I’m curious. It appears that research positions are becoming less abundant each year. Whether it be related to consolidation, or the walling off of research and banking. I sense now and in the future, there will be less research roles available relative to in the past. Can anyone make a case for the signigicant expansion of researchs divisions at banks, or the rise of research boutiques?
What evidence are you using to state that: “It appears that research positions are becoming less abundant each year. Whether it be related to consolidation, or the walling off of research and banking.” As far as I know the number of research positions is flat, which makes sense in a mature market. What you might be seeing lately is a lack of turnover do to tighter markets and people either not leaving their job cuz they can’t find a suitable replacement, or afraid to leave for time off in case they can’t find a suitable replacement int he future. A key note, we are at the top of the capital markets cycle (well a few months ago) so layoffs and job tightening started to happen. Just as many other sectors, banking and research is cyclical. Perhaps you’re young and your perception is only of the last few months/year?
these jobs are going to India and China!!!
I suppose it seems that way when you’re looking for a job.
Gouman Wrote: ------------------------------------------------------- > I’m curious. It appears that research positions > are becoming less abundant each year. Whether it > be related to consolidation, or the walling off of > research and banking. I sense now and in the > future, there will be less research roles > available relative to in the past. The Global Settlement was enacted a few years ago, so the “Chinese Wall” you are alluding to is not a new issue. Also, even though commissions continue to deteriorate and hedge funds seek different types of information about the stocks they invest in, the sell-side has also continued to adapt and investors are willing to pay for this information. Strong sell-side research is also helpful to banks in attracting potential investment banking business; all things considered, obviously companies want to do their IPO’s with banks who have a good research analyst covering them, as a good analyst can draw immense attention to a company once it reaches the secondary markets. With respect to recruiting, some of the pullback that you’re seeing in research hiring now has to do with the credit markets, but I can definitely tell you that my firm over the last few years had the intent of *increasing* headcount rather than decreasing it. > > Can anyone make a case for the signigicant > expansion of researchs divisions at banks, or the > rise of research boutiques? No – you’ll probably continue to see more pullback not only in ER but other front-office areas of the sell-side as the economy contracts. Even when things improve, you won’t see much of an expansion on the sell-side at all, because the cash distribution model of indirect revenues has become more of an issue as banks keep trying to put out more product with less resources. That being said, I still think sell-side research is a great way to build a career in terms of networking opportunities, in-depth industry knowledge, accounting, interacting with senior management teams, and really learning about what drives a stock. However, I would say that if you have aspirations to become a senior analyst on the sell-side and you’re not there already, you might be in for some tough times because the research business model continues to evolve and it can be difficult to be part of a biz that’s not totally static. For additional insights, I highly recommend you peruse this posting I wrote on WSO a couple weeks ago. I think you will find the answers to some of your questions in greater detail here: http://wallstreetoasis.com/forums/where-do-you-see-the-equity-research-industry-going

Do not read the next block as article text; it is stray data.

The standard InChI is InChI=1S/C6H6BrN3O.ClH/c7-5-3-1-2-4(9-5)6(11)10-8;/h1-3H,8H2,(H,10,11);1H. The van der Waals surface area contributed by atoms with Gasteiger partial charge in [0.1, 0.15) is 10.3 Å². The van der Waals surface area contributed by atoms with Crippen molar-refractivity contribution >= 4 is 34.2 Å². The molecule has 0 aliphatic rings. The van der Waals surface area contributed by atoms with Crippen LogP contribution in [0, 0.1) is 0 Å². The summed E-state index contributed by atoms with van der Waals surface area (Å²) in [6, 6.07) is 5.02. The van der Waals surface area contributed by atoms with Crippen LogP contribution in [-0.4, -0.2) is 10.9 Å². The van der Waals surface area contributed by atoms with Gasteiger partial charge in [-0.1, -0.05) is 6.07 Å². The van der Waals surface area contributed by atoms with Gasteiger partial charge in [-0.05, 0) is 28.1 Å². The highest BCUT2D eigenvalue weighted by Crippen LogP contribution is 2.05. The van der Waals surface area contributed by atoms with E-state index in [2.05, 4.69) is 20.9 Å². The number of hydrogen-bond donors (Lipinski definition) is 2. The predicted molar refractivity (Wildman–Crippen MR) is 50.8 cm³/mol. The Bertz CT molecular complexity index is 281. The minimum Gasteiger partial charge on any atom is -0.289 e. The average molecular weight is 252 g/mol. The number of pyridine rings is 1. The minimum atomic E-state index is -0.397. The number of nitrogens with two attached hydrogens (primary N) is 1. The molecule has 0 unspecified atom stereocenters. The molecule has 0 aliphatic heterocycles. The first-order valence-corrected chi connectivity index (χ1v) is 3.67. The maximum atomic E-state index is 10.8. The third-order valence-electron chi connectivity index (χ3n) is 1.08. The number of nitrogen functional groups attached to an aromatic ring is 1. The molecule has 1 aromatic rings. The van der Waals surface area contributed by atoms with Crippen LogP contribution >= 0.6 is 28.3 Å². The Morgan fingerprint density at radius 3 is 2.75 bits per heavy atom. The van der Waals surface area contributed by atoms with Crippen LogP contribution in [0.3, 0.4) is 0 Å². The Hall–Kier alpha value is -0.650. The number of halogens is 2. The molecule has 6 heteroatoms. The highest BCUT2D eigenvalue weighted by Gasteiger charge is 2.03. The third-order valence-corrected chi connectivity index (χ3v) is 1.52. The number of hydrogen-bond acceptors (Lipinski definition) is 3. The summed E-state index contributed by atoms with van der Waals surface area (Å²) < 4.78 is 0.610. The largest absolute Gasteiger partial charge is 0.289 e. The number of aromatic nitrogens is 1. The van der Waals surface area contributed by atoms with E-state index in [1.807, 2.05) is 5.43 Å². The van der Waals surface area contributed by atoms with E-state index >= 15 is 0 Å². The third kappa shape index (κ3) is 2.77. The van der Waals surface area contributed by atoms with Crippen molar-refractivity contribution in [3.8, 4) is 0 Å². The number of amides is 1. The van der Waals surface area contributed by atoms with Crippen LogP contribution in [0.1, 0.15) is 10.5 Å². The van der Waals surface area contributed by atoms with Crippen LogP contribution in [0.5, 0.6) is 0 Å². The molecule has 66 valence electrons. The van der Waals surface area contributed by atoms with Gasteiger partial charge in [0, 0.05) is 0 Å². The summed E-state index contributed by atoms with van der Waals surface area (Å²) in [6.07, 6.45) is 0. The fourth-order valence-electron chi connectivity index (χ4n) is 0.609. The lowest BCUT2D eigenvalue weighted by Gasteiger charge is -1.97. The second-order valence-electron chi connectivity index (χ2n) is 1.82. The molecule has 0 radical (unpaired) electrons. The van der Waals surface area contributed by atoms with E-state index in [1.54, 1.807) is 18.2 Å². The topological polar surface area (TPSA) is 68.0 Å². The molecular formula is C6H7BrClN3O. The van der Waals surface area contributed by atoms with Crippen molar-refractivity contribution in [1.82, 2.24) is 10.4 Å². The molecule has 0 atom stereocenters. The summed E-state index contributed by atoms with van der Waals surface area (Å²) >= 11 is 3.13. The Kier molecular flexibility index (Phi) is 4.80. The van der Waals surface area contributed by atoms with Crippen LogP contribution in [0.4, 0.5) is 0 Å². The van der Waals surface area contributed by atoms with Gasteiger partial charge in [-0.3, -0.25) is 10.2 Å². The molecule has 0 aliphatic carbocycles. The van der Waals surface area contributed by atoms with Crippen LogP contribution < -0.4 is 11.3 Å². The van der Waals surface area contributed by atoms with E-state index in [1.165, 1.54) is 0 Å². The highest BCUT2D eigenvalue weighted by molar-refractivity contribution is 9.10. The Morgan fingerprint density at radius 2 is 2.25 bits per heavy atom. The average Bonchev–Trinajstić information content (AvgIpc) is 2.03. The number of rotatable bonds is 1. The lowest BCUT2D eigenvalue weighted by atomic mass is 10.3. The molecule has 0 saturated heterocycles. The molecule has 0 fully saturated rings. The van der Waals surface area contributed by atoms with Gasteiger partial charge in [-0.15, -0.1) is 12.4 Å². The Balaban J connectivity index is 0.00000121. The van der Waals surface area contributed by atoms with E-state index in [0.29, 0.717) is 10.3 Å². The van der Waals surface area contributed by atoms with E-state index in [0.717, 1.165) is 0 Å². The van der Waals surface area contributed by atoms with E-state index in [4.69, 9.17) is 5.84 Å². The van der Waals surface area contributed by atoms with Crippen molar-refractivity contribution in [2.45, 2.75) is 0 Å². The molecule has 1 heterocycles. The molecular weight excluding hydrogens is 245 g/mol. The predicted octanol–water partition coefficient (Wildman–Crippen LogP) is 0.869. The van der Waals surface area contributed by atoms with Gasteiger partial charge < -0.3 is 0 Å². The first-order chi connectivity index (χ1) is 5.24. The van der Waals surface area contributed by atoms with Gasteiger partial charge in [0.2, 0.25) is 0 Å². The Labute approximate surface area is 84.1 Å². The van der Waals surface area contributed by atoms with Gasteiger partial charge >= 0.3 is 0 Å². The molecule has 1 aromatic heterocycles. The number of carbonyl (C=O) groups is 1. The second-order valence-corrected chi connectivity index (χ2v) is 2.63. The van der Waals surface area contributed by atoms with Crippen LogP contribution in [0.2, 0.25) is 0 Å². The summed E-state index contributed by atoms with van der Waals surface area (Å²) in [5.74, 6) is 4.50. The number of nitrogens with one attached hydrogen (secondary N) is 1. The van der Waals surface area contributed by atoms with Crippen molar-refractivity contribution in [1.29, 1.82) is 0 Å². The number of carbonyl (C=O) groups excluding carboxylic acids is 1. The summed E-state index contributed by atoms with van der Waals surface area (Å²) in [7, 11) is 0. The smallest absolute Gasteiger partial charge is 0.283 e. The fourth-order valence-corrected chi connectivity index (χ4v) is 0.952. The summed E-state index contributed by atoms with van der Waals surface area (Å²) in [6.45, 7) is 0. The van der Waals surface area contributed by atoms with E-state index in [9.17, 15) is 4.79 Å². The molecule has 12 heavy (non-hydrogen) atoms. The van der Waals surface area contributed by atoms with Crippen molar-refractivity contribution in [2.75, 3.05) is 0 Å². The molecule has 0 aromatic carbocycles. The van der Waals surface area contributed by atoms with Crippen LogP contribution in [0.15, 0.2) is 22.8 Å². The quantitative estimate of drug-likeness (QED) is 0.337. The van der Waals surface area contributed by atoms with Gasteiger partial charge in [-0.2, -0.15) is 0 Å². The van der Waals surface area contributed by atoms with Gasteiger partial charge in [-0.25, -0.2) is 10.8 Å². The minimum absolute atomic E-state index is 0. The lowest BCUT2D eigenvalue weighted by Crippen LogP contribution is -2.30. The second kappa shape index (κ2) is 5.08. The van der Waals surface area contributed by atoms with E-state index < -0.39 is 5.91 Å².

I also think strikershank’s assessment of the current employment environment on the sell-side is accurate.
Numi, Thanks for your insight. Strikershank: I’m basing my statements off of what I have been told by working analyst, recruiters/HR reps, and my own experience. Obviously as the economy grows, research and the majority of other occupations will see growth. Nevertheless, compared with past decades the environment today for research analyst is much tighter and growth is sluggish. BLS forecast the rate of growth for financial analyst to be above average when comapred to job growth in general. However, thats taking all financial analyst into account. I cannot find studies that single out FI/Equity researchers.
Numi - Great post on WSO. Also, I am no expert in ER, but I would recommend taking a look at the book by Dan Reingold entitled “Confessions of a Wall Street Analyst.” The book doesn’t focus on the future of ER, but it does provide good insight into the role ER plays for most BB firms, despite the fact that it a primarily a cost center. Maybe the growth of ER positions will stagnate at best, decrease at worse, in the future, but I think ER does play a role that will never go away.
Thanks for the insights GoVols – your assessment makes sense. I’ll also have a look at the Reingold book.
There is new book written by a former Equity Research Exec called “Full of Bull” which is an interesting read and more focused on vocational observations.
Given the psychological make up of people, i strongly doubt research departments are going out of business.